If you are outside of Illinois and injured while performing your job duties, you are still covered by your employer’s workers’ compensation policy. The difficulty, though, can sometimes lie in determining if you were on the job or not.

A delivery driver who is in a car accident while delivering something just across the border in Missouri is a fairly obvious example of being injured while on the job. More complicated, however, would be a scenario involving an IT worker who is sent to Ohio for a conference by her employer and is injured at the hotel where she is staying. How such case would be handled would depend on many factors. This kind of situation is much less clear-cut, and requires a careful review from an experienced worker’s compensation lawyer.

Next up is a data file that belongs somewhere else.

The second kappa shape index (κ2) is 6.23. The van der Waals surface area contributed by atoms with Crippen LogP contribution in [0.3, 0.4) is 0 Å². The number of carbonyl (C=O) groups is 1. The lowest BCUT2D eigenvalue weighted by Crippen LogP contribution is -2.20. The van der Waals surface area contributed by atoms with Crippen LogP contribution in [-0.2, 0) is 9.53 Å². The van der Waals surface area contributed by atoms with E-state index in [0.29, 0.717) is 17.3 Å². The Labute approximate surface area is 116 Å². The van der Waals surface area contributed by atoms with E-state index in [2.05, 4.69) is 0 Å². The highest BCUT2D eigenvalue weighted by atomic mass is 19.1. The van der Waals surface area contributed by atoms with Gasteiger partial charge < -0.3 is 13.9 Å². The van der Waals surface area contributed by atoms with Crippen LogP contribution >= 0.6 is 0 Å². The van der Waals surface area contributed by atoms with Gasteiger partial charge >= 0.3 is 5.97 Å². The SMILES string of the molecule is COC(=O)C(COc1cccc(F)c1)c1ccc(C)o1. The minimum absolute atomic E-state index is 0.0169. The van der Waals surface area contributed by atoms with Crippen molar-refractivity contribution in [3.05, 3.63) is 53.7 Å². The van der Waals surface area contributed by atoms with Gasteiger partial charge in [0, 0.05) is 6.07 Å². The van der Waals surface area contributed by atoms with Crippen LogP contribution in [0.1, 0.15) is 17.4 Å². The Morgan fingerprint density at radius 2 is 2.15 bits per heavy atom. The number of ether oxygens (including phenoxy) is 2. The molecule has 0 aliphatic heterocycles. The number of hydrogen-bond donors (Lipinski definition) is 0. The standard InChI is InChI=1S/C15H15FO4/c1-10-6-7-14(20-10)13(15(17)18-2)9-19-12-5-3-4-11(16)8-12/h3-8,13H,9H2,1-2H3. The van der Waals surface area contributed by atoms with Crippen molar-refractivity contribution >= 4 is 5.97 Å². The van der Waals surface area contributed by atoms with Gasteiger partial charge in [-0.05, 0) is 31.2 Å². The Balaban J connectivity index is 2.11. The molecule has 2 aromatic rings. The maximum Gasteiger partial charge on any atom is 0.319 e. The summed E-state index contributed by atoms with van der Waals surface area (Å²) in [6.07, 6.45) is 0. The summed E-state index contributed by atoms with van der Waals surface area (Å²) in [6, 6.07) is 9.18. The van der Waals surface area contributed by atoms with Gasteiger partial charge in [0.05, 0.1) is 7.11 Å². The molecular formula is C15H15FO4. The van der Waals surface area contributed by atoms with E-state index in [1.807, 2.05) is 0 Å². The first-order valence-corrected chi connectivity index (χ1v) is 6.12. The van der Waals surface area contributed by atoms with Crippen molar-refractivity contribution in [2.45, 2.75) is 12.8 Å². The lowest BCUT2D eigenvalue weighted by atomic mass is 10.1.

Hired in Illinois Then Transferred Out of State

Another example of when an out-of-state incident might be covered by Illinois workers’ compensation laws was raised in the case called Mahoney v. Industrial Commission. In this case a former United employee had worked in Illinois for years before being transferred at his request to Florida with no break in employment. In Florida, the claimant was injured on the job and the court ruled that he was covered by the Illinois workers’ compensation system.

These kinds of cases are very fact-specific. Other cases that seem similar to Mahoney have found that the employee was not covered because of some break in the chain of employment.

If you have been hurt while working for your employer, just because the accident happened out of state, does not mean you are out of luck. When have been injured while performing your job, you need to speak with a seasoned and dedicated DuPage County workers’ compensation lawyer right away to protect your rights. Call the Law Offices of Frank J. Discipio at 630-574-2288 to schedule a consultation. You may only have a short time to take action.

 

Sources:

http://www.illinoiscourts.gov/opinions/supremecourt/2006/january/opinions/html/100239.htm